Many accountants treat growth as something that happens naturally, and are often amazed at what they actually achieve at the end of the year. Whilst growth does occur due to natural market forces, there are some less obvious reasons that operating without a plan is detrimental to the practice.
Let’s look under the bonnet to see what is really happening…
Without a practice-wide plan, growth remains the sole responsibility of the partner/s.
No plan means that no one else can or will take ownership of getting more work in the door. A plan however, clearly articulates how each team member can contribute to growth.
No plan means that not even the partner, has a real idea of activities required to achieve goals.
You’ve heard this before: “If you fail to plan, you are planning to fail” – Benjamin Franklin.
If the partner doesn’t even know what the strategies nor the activities are to achieve set growth expectation, growth will consistently fail to be achieved. Spending the time to create a plan is like drawing up blueprints for your dream house, the more time spent in planning, the clearer all parties are about exactly what is required to achieve the end result.
Components of an Effective Growth Plan
Let me first explain what an effective growth plan is not.
Growth plans are not financial budgets with a % increase or an adhoc figure plucked from the sky. eg. “I think we can do $500,000 extra this year based on our capacity”
Effective growth plans are well thought out and carefully constructed. They cover off the right strategies and set out activities required to reach the desired goal. Often the exact financial goal is set once the rest of the plan has been detailed.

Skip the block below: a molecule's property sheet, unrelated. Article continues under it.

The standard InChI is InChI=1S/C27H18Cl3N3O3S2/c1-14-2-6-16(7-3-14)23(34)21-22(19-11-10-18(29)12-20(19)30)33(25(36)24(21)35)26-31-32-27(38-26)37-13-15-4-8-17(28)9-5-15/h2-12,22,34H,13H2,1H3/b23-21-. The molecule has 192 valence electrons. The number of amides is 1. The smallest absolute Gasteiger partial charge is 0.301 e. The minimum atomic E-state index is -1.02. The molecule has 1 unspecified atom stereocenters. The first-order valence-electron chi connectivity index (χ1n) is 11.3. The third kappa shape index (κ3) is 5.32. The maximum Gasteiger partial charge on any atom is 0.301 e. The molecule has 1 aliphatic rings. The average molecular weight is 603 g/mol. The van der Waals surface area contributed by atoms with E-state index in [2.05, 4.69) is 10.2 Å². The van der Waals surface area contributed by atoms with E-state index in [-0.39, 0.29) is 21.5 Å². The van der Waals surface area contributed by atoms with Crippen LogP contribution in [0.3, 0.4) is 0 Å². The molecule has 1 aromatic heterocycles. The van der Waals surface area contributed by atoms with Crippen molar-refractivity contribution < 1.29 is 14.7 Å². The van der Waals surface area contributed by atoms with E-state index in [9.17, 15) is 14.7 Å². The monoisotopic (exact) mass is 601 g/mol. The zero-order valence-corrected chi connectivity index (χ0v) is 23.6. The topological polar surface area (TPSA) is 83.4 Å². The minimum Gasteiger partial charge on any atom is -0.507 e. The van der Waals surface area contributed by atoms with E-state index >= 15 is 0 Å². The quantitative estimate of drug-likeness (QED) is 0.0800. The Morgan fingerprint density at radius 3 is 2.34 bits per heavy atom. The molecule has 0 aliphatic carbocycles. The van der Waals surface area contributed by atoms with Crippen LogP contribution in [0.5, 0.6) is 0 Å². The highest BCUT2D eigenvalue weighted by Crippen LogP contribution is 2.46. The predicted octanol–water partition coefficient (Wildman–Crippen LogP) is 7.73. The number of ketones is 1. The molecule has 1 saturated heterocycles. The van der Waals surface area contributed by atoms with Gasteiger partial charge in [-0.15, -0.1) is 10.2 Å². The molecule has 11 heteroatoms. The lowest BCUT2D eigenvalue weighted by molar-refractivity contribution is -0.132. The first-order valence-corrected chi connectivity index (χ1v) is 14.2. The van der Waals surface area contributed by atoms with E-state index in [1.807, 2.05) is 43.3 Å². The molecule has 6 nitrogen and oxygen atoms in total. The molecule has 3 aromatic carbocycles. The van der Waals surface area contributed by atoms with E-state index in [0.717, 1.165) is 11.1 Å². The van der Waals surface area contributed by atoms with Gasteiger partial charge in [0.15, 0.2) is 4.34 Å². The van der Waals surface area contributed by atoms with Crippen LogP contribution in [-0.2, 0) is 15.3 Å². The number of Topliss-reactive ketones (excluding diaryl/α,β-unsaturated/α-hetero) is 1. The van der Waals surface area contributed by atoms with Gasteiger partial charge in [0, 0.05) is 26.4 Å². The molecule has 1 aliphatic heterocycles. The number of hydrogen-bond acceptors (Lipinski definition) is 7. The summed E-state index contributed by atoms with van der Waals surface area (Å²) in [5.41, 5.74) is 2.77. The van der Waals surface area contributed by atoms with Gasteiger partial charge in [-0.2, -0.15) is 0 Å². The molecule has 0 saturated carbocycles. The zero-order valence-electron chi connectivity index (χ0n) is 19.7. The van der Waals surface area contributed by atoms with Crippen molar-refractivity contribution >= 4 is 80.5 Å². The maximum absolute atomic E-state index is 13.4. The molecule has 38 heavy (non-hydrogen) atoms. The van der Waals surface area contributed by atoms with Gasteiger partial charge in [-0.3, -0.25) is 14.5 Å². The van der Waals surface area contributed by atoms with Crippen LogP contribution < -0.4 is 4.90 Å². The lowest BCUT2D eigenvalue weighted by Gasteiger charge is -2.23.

Checklist for your Growth Plan
Client opportunities, (see my ‘Farming for Client Growth Template’, click here to download)
Products & packages to be developed, including
System & Tools
Activity Forecasting; and
Strategies to roll out offerings.
Understanding the need for a plan, even reading the requirements is easy, but I know just how complex the actual process is. It took me six years to get this right. But now, the firms who have engaged me, are doing it in less than 18 months.
Be honest… how do you want to drive your dream car?
When it comes down to it, adhoc growth plans are like my dream car (the Jaguar XKR) running on two cylinders when it has eight. Sure, it moves along and ultimately gets me to where I am going, but arguably in the least effective and slowest way. And honestly, knowing the potential and lost opportunities makes this method painful!
Take action right now…
“The first man gets the oyster, the second man gets the shell” – Andrew Carnegie
You’ve invested the time to read this, and now is the best time to spend a couple of moments taking the next step.
You can get started on the checklist above right now, schedule in a time with your partners (or yourself!) to start mapping out your service offering.